Summary from Goodreads:
Sebastian Prendergast lives in a geodesic dome with his eccentric grandmother, who homeschooled him in the teachings of futurist philosopher R. Buckminster Fuller. But when his grandmother has a stroke, Sebastian is forced to leave the dome and make his own way in town.
Jared Whitcomb is a chain-smoking sixteen-year-old heart-transplant recipient who befriends Sebastian, and begins to teach him about all the things he has been missing, including grape soda, girls, and Sid Vicious. They form a punk band called The Rash, and it's clear that the upcoming Methodist Church talent show has never seen the likes of them. Wholly original, The House of Tomorrow is the story of a young man's self-discovery, a dying woman's last wish, and a band of misfits trying desperately to be heard.
I’ve read a pretty decent amount of teenage-centric realistic fiction in my time. But I don’t think I’ve ever read anything quite like The House of Tomorrow which is interestingly enough published by an adult, rather than YA, imprint. In any case, Peter Bognanni definitely has a grasp on what it’s like to be a teenager, and I can see this book being a hit with both its intended audience and YA readers themselves. (Honestly, I don’t even know why this isn’t a YA novel.)
Though this book does have a very authentic portrayal of teen life, it’s about by quirky, eccentric characters who might not be so typical in the everyday. Bognanni’s protagonist, Sebastian, grew up in a glass dome with his new agey grandmother, being prepared for his “path”, which is apparently to save humanity. Sebastian’s newfound best friend is Jared, an angsty punk rocker who really hates the world after a successful heart transplant and family breakup. Together, Sebastian and Jared are two oddballs who plan on rocking their small Iowa town with a “genuine” punk rock performance.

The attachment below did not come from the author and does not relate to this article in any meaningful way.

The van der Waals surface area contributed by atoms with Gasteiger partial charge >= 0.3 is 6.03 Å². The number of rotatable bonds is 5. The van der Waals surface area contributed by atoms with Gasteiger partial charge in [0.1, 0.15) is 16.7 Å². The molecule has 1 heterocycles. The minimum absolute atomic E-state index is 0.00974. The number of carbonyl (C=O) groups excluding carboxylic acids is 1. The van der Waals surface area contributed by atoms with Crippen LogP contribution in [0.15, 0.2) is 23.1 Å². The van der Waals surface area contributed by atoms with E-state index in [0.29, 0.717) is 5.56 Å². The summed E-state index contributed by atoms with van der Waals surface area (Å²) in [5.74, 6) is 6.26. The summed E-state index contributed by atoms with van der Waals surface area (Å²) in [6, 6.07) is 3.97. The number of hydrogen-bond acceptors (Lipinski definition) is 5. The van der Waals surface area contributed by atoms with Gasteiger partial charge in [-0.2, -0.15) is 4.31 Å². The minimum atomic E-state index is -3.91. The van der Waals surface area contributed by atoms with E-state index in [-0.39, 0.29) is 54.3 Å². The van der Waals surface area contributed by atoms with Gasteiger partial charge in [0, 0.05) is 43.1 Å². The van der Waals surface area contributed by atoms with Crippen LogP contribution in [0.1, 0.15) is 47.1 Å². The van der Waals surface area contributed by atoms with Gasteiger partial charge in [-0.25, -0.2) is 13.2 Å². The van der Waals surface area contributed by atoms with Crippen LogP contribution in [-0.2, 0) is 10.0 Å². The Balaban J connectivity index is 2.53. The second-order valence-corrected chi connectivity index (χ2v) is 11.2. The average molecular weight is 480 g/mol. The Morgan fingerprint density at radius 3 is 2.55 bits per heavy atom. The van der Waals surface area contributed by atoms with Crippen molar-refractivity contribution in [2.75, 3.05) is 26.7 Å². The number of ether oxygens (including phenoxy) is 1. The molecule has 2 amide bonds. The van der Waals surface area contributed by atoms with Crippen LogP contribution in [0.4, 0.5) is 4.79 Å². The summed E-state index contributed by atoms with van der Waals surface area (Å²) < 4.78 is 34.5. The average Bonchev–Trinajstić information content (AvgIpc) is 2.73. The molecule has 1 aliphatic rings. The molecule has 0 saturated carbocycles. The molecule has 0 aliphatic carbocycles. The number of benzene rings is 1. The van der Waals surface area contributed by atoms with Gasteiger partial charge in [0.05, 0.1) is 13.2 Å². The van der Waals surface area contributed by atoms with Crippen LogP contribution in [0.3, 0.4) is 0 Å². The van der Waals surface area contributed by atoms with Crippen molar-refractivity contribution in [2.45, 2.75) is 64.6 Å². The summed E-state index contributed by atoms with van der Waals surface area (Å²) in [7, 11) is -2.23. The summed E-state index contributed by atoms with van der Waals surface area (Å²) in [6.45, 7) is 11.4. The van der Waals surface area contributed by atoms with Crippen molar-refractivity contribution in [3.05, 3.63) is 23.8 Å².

Not going to lie, the premise for The House of Tomorrow sounds really, really strange. And it is, sure. But because Bognanni has managed to really capture the voice and tone of a 16-year-old boy, I thought this book worked really well. Sebastian is really uncertain of himself—what he wants, who he is, his past, his family. And that type of narrative is relatable to any person, I think, even if the speaker is an under-socialized homeschool kid with a whacky grandma and pretentious vocabulary. I found that Bognanni was able to tap into the universalness of certain teenage issues, so that Sebastian isn’t just a quirky character. For me, that was very impressive.
And I did have some issues with the book, but nothing I can honestly say were a big deal. Sometimes I thought the author’s writing was a bit too rough and too pretentious, though always well-done. Sometimes the dialogue was hard to follow. Sometimes Sebastian’s thoughts didn’t line up. So no, The House of Tomorrow wasn’t a perfect book, but I think it still accomplished its purpose.
For fans of YA, lovers of quirky characters, or readers who enjoy a good coming-of-age tale, The House of Tomorrow is an excellent place to look. Peter Bognanni’s genuine portrayal of teenagers really sold this book for me, and that made the weirder aspects of this book seem much more real and plausible. Overall, this was a pretty good read.